From 1 April 2016, a new National Living wage of £7.20 per hour will be introduced. This new compulsory wage will apply to all employees, most workers, and apprentices aged 25 years and over. This will be the largest annual increase in a minimum wage rate since 2009 in cash and real terms.
The National Minimum Wage continues to apply for those under the age of 25. The rates from 1 October 2015 are as follows:
- £6.70: for 21s and over
- £5.30: for 18 to 20-year-olds
- £3.87: for under 18s
- £3.30: for apprentices (the rate applies to all apprentices in year 1 of an apprenticeship, and 16-18 year old apprentices in any year of an apprenticeship).
To make sure every employer pays it, harsher penalties will be imposed for breaches. Employers who fail to pay the National Living Wage will face a penalty of up to 200% of the amount by which an individual has been underpaid. The maximum fine for non-payment will be £20,000 per underpaid person. As an additional penalty, employers who fail to pay could be banned from being a company director for up to 15 years. It is intended that a new team will be set up within HMRC to pursue criminal prosecutions of those who deliberately fail to comply. The Government will continue its policy of naming and shaming employers who do not pay the minimum rates.
The Low Pay Commission currently recommends the level of the National Minimum Wage, and will also recommend any rises to the National Living Wage rate. Both will be reviewed annually. The National Minimum Wage rates usually change on 1 October every year whilst the National Living Wage rate is expected to change each 1 April.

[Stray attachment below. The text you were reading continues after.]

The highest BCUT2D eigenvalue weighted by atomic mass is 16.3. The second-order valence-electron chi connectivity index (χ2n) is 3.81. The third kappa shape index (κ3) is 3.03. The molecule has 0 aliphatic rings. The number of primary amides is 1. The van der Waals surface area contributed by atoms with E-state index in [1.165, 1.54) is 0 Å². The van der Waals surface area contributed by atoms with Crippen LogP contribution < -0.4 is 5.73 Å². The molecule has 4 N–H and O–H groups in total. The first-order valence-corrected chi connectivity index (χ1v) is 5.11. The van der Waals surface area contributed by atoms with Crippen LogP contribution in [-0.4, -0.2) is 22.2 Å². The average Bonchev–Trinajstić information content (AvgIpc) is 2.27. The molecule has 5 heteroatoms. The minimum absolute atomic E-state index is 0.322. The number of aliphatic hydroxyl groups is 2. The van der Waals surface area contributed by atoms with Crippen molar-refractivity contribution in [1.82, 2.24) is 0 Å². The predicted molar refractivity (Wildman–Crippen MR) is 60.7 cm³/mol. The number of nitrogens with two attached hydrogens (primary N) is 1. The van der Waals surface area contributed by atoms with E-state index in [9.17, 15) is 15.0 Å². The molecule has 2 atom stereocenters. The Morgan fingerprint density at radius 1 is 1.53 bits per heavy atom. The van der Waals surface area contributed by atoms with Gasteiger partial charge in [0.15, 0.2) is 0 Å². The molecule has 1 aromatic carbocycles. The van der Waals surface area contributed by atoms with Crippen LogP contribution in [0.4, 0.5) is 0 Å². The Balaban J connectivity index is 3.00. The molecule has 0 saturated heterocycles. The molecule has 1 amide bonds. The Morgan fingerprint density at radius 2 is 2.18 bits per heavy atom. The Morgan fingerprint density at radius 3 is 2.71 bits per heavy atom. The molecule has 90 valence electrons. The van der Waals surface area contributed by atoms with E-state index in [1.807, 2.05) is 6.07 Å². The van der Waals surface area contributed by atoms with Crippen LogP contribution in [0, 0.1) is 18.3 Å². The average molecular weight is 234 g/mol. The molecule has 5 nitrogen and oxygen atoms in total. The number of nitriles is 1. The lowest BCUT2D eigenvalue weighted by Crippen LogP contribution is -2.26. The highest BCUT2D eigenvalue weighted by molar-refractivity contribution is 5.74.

All employers need to ensure that they are paying the correct rates of pay. Employers should ensure that employees, workers and apprentices aged 25 or over are receiving the National Living Wage from 1 April 2016. Any future employment contracts will need to reflect the new pay rate.
Be aware that an innocent mistake will still attract the fine, so ensure to ensure you’re fully compliant by checking who is eligible for the National Living Wage; taking the appropriate payroll action; and communicating the changes to staff as soon as possible.
Our Employment Solicitor Kate Coyer is happy to assist you with any National Living Wage enquiries as well as all other aspects of employment law.